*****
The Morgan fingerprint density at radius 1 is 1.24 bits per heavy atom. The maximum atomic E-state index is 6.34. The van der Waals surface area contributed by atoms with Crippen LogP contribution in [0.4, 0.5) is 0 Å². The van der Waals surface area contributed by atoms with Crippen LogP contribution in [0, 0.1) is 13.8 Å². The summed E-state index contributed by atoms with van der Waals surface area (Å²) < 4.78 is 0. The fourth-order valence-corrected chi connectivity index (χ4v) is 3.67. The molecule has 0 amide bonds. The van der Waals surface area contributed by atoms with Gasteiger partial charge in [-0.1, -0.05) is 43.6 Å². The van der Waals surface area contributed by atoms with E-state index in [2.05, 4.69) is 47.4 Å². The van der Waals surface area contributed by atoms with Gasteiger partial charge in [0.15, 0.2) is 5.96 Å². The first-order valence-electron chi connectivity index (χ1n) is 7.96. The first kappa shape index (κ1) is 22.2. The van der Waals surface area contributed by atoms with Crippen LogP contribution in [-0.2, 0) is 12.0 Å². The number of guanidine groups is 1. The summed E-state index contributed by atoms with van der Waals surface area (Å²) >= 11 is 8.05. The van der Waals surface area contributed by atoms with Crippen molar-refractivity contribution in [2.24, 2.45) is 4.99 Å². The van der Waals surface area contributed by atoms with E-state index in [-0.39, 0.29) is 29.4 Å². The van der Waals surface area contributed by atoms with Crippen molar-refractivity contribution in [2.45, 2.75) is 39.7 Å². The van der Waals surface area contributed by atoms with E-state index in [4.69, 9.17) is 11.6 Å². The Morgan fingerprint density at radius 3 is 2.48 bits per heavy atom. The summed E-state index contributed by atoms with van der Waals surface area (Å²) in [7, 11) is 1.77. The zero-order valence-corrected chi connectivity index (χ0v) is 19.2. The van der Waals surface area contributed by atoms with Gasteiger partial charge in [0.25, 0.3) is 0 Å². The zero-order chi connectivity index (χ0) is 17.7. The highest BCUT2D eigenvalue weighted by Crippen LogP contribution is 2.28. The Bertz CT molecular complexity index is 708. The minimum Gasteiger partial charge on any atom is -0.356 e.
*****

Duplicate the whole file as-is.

The Morgan fingerprint density at radius 1 is 1.24 bits per heavy atom. The maximum atomic E-state index is 6.34. The van der Waals surface area contributed by atoms with Crippen LogP contribution in [0.4, 0.5) is 0 Å². The van der Waals surface area contributed by atoms with Crippen LogP contribution in [0, 0.1) is 13.8 Å². The summed E-state index contributed by atoms with van der Waals surface area (Å²) < 4.78 is 0. The fourth-order valence-corrected chi connectivity index (χ4v) is 3.67. The molecule has 0 amide bonds. The van der Waals surface area contributed by atoms with Gasteiger partial charge in [-0.1, -0.05) is 43.6 Å². The van der Waals surface area contributed by atoms with E-state index in [2.05, 4.69) is 47.4 Å². The van der Waals surface area contributed by atoms with Gasteiger partial charge in [0.15, 0.2) is 5.96 Å². The first-order valence-electron chi connectivity index (χ1n) is 7.96. The first kappa shape index (κ1) is 22.2. The van der Waals surface area contributed by atoms with Crippen LogP contribution in [-0.2, 0) is 12.0 Å². The number of guanidine groups is 1. The summed E-state index contributed by atoms with van der Waals surface area (Å²) >= 11 is 8.05. The van der Waals surface area contributed by atoms with Crippen molar-refractivity contribution in [2.24, 2.45) is 4.99 Å². The van der Waals surface area contributed by atoms with E-state index in [-0.39, 0.29) is 29.4 Å². The van der Waals surface area contributed by atoms with Crippen molar-refractivity contribution in [2.45, 2.75) is 39.7 Å². The van der Waals surface area contributed by atoms with E-state index in [4.69, 9.17) is 11.6 Å². The Morgan fingerprint density at radius 3 is 2.48 bits per heavy atom. The summed E-state index contributed by atoms with van der Waals surface area (Å²) in [7, 11) is 1.77. The zero-order valence-corrected chi connectivity index (χ0v) is 19.2. The van der Waals surface area contributed by atoms with Gasteiger partial charge in [0.25, 0.3) is 0 Å². The zero-order chi connectivity index (χ0) is 17.7. The highest BCUT2D eigenvalue weighted by Crippen LogP contribution is 2.28. The Bertz CT molecular complexity index is 708. The minimum Gasteiger partial charge on any atom is -0.356 e.